Fischer follows straight & narrow to Men's Boom Run gold
By Sam Eifling
Great Outdoor Games staff
And it had become apparent quite early that if he were to lose, he would have to do it himself, with a misstep or a lapse in concentration. No one else was within reach.
"It's like when somebody said, how do you feel about running against Jamie Fischer? He's got to fall in for anybody to beat him," said Fred Scheer, a three-time Boom Run world champion who fell in his semifinal race against Fischer. "No one's going to beat him."
Fischer didn't just stay dry, he ran as if on a sidewalk instead of eight logs tethered end-to-end. The former high school sprinter has a boom in his back yard in which the largest log is about the size of the smallest of the logs.
On a day when half the field fell at least once, Fischer said he felt like he was running on nothing more precarious than a swaying dock.
His times got progressively faster through the three rounds: 13.616 seconds, 13.398 and 13.016. Among the competition, only silver medalist and reigning gold medalist J.R. Salzman posted times lower than 16 seconds.
"The boom at my house is so touchy," Fischer said. "You have to have perfect technique. There's no question about it, you get off the side and you're in. That boom teaches you to stay on top."
Salzman and Fischer stayed dry throughout the event, but even Salzman beat himself. In the final against Fischer, he said, he thought the third starting beep was the second, and lost a step on the start. He ran a smooth race afterwards and finished in 14.811 seconds, almost two seconds back, in a great sprint by both runners.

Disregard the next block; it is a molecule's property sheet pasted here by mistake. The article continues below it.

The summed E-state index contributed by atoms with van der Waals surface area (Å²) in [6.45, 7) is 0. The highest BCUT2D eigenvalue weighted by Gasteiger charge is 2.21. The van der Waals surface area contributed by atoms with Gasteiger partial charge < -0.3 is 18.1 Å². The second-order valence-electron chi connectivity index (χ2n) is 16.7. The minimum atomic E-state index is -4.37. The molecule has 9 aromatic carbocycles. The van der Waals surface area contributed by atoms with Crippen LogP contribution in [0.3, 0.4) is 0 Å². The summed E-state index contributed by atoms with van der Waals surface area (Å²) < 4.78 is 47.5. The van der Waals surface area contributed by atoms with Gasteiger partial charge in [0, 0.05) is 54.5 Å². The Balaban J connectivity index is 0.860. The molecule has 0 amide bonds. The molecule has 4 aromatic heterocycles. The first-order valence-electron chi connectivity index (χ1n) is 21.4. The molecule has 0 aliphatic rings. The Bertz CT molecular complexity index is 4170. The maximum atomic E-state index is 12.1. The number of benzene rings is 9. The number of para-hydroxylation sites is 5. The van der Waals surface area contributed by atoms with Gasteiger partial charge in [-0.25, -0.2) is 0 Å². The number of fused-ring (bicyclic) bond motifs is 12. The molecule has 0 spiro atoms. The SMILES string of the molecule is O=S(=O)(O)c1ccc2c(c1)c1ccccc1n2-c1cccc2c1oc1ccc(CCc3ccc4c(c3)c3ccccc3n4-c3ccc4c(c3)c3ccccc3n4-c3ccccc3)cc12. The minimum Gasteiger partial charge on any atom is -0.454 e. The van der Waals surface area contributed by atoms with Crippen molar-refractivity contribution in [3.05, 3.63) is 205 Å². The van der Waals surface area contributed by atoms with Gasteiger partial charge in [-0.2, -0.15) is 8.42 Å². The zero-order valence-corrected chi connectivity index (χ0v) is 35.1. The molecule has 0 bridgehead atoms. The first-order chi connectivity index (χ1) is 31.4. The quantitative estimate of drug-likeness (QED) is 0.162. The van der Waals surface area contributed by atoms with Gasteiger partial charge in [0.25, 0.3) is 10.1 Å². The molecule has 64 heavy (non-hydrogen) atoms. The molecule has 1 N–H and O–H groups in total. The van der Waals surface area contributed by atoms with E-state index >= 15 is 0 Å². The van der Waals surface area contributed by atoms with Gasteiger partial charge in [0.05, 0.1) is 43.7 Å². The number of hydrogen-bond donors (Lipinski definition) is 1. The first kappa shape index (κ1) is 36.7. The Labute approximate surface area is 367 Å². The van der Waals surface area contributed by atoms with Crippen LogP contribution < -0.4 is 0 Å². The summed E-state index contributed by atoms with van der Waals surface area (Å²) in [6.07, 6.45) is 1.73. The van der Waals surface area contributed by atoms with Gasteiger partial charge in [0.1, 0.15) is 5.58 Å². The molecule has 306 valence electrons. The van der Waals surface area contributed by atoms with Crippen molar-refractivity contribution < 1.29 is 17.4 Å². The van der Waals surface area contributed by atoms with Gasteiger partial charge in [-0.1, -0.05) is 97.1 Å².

"I wish Jamie was here last year," Salzman said. "I would rather be beat by people who are better than me than beat a bunch of people that aren't as good as me. You follow me? I want to compete against people that are at a higher level. It makes the sport better, it makes for a stronger sport and better competitors."
The balance, as it turned out, was key. In the first round, Dustin Beckwith was running close to Cassidy Scheer until he stepped into the drink four logs from the finish the same log he slipped on in practice.
Scheer advanced to the semifinals, where he also took the plunge four logs from the end, while Salzman scampered alongside, pinwheeling his arms but staying more or less vertical.
Against Fischer in the semifinals, Fred Scheer fell off the same log his son did.
Fischer of course stayed dry, unlike Fred Scheer's previous opponent, Brian Duffy, who fell two logs from the finish in the first round, allowing Scheer to recover from a fall of his own and win by less than half a second.
In the consolation round, Cassidy Scheer beat his father 17.469 seconds to 18.224 to win the bronze, his first Great Outdoor Games medal.
"I got a good jump, a real good run on the way over," Cassidy Scheer said.
"The way back was pretty sketch, but I held it together. I was off-balance the entire way, but I kept my feet moving and tried to pull it back together, and luckily I did."